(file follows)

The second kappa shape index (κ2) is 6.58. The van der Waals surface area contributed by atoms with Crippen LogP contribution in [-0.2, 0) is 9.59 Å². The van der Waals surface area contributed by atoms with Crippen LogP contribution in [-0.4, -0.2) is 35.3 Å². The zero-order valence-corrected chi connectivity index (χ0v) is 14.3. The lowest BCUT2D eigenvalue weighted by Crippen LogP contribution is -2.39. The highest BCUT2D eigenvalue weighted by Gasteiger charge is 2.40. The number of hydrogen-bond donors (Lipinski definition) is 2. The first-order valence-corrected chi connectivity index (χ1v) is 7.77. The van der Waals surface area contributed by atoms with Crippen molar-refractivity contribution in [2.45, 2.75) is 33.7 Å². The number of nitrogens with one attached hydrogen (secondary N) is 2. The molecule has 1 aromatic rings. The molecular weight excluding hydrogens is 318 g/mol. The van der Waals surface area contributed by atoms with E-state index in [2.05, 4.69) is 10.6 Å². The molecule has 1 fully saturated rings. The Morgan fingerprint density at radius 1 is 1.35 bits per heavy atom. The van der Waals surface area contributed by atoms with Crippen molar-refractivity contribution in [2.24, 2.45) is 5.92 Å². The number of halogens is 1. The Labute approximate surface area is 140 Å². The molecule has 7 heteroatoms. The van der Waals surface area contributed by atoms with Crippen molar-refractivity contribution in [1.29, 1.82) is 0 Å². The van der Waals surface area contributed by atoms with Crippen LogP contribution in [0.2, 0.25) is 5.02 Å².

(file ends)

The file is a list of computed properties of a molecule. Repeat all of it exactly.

The second kappa shape index (κ2) is 6.58. The van der Waals surface area contributed by atoms with Crippen LogP contribution in [-0.2, 0) is 9.59 Å². The van der Waals surface area contributed by atoms with Crippen LogP contribution in [-0.4, -0.2) is 35.3 Å². The zero-order valence-corrected chi connectivity index (χ0v) is 14.3. The lowest BCUT2D eigenvalue weighted by Crippen LogP contribution is -2.39. The highest BCUT2D eigenvalue weighted by Gasteiger charge is 2.40. The number of hydrogen-bond donors (Lipinski definition) is 2. The first-order valence-corrected chi connectivity index (χ1v) is 7.77. The van der Waals surface area contributed by atoms with Crippen molar-refractivity contribution in [2.45, 2.75) is 33.7 Å². The number of nitrogens with one attached hydrogen (secondary N) is 2. The molecule has 1 aromatic rings. The molecular weight excluding hydrogens is 318 g/mol. The van der Waals surface area contributed by atoms with E-state index in [2.05, 4.69) is 10.6 Å². The molecule has 1 fully saturated rings. The Morgan fingerprint density at radius 1 is 1.35 bits per heavy atom. The van der Waals surface area contributed by atoms with Crippen molar-refractivity contribution in [2.24, 2.45) is 5.92 Å². The number of halogens is 1. The Labute approximate surface area is 140 Å². The molecule has 7 heteroatoms. The van der Waals surface area contributed by atoms with Crippen molar-refractivity contribution in [1.29, 1.82) is 0 Å². The van der Waals surface area contributed by atoms with Crippen LogP contribution in [0.2, 0.25) is 5.02 Å².